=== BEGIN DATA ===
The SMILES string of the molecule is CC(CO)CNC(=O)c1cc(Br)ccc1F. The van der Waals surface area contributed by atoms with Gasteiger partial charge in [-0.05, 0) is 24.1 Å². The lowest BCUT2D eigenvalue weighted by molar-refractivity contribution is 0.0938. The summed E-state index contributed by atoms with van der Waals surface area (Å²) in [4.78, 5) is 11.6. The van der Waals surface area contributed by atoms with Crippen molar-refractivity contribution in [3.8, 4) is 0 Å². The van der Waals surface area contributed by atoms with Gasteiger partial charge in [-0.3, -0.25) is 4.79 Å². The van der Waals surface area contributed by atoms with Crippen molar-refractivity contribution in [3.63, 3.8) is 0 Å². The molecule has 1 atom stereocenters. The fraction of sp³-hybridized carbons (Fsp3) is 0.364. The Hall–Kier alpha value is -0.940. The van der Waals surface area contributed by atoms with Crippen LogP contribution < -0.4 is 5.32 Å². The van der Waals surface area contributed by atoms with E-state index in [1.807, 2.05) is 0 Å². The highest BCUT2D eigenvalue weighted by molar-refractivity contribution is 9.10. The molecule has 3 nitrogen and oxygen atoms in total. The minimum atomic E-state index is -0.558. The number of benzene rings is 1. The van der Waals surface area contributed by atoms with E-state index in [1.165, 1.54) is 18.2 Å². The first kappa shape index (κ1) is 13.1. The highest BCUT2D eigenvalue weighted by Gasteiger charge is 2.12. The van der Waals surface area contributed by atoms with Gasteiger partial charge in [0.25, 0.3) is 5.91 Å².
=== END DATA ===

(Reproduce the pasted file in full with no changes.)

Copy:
The SMILES string of the molecule is CC(CO)CNC(=O)c1cc(Br)ccc1F. The van der Waals surface area contributed by atoms with Gasteiger partial charge in [-0.05, 0) is 24.1 Å². The lowest BCUT2D eigenvalue weighted by molar-refractivity contribution is 0.0938. The summed E-state index contributed by atoms with van der Waals surface area (Å²) in [4.78, 5) is 11.6. The van der Waals surface area contributed by atoms with Crippen molar-refractivity contribution in [3.8, 4) is 0 Å². The van der Waals surface area contributed by atoms with Gasteiger partial charge in [-0.3, -0.25) is 4.79 Å². The van der Waals surface area contributed by atoms with Crippen molar-refractivity contribution in [3.63, 3.8) is 0 Å². The molecule has 1 atom stereocenters. The fraction of sp³-hybridized carbons (Fsp3) is 0.364. The Hall–Kier alpha value is -0.940. The van der Waals surface area contributed by atoms with Crippen LogP contribution < -0.4 is 5.32 Å². The van der Waals surface area contributed by atoms with E-state index in [1.807, 2.05) is 0 Å². The highest BCUT2D eigenvalue weighted by molar-refractivity contribution is 9.10. The molecule has 3 nitrogen and oxygen atoms in total. The minimum atomic E-state index is -0.558. The number of benzene rings is 1. The van der Waals surface area contributed by atoms with E-state index in [1.165, 1.54) is 18.2 Å². The first kappa shape index (κ1) is 13.1. The highest BCUT2D eigenvalue weighted by Gasteiger charge is 2.12. The van der Waals surface area contributed by atoms with Gasteiger partial charge in [0.25, 0.3) is 5.91 Å².